Fiddler Charlie Stewart crowned BBC Scotland Young Traditional Musician of the Year

Charlie Stewart is the latest winner of the BBC Scotland Young Traditional Musician of the Year Award.
Charlie Stewart is the latest winner of the BBC Scotland Young Traditional Musician of the Year Award.
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Perthshire fiddler Charlie Stewart has won one of the nation's most prestigious honours for up-and-coming musicians.

Perthshire fiddler Charlie Stewart has claimed one of the nation’s most prestigious honours for up-and-coming musicians.

The 21-year-old student, who is also a jazz double bassist, was crowned BBC Scotland Young Traditional Musician of the Year at the City Halls in Glasgow.

Stewart, from Glenfarg, started playing the fiddle at the age of nine, reached the semi-finals of the BBC Radio 2 Young Folk Awards last year and currently plays with two Scottish folk bands, Dosca and Snuffbox, and in a duo with a piper, Ross Miller.

He edged out five other finalists - Glasgow piper Dougie McCance, singer Ella Munro, singer Ella Munro, from the Isle of Skye, Paisley accordionist Grant McFarlane, singer Iona Fyfe, from Huntly in Aberdeenshire, and Oban singer Kim Carnie.

The ceremony, which was staged on the final night of the Celtic Connections music festival in Glasgow, was broadcast live on Radio Scotland, which organises the annual competition with promoters Hands Up For Trad.

Stewart, whose in studying jazz double bass at the Royal Conservatoire of Scotland in Glasgow, admitted he had a double life as a "secret folkie", playing in traditional music sessions in Glasgow, and performing in his various trad bands.

Stewart, who admitted he was "shocked" to win the award, told The Scotsman: "I did the traditional music course at the Conservatoire for a year, but I decided to swap to do a jazz course as I fancied doing something a bit different. I'm still taking trad fiddle lessons - it's really nice that they allow you to do a mixture of things.

"I wouldn't really describe myself as a jazz musician, although I really like it. I listen to it more than I play it.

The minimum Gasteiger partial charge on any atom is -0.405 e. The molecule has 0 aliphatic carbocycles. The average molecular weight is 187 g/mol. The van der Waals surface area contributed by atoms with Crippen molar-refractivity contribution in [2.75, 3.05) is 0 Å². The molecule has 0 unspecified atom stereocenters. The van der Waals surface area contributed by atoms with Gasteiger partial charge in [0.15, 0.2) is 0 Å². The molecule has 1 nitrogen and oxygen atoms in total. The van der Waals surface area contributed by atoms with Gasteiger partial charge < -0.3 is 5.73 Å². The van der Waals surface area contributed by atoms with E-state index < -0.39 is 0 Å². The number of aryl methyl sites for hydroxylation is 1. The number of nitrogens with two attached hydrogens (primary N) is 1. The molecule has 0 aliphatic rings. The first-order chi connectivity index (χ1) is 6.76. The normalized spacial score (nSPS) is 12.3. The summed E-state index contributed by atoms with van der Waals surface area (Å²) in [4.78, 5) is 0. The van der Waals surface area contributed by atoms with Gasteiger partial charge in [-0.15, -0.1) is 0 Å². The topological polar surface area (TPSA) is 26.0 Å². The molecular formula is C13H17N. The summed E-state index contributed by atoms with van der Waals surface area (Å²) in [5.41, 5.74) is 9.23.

"Traditional music was always played in my house when I was growing up. My dad is a great bodhran player. I heard it a lot and when I went to a couple of gigs I really liked it and thought I'd give it a go myself.

"The whole process of the competition has actually been really relaxed. You're just hanging out with a bunch of really nice people who play music. It'll be really nice to go on tour with everyone later in the year.

"I feel pretty shocked to have won. I don't really think it's sunk in yet.

Previous winners of the contest, which is now in its 17th year, include some of the leading musicians in the modern-day folk scene, such as Anna Massie, Gillian Frame, Catriona Watt, Shona Mooney, Claire Hastings, Robyn Stapleton and last year’s winner, Mohsen Amini, who performed before this year’s award was presented.

Jeff Zycinski, head of radio at BBC Scotland, which offers the winner a free recording session, said: “Charlie is exactly the type of performer we wanted to shine the spotlight on when we launched the search for this year’s winner. His stunning performance was both moving and spirited and really captivated the audience.

“Every year, the judging process becomes more difficult with musicians of such a high calibre coming through the ranks. Our six finalists were magnificent, each one stamping their set with true individuality and flair.

"Charlie will really help to inspire and encourage the next generation of young artists to keep traditional music alive.”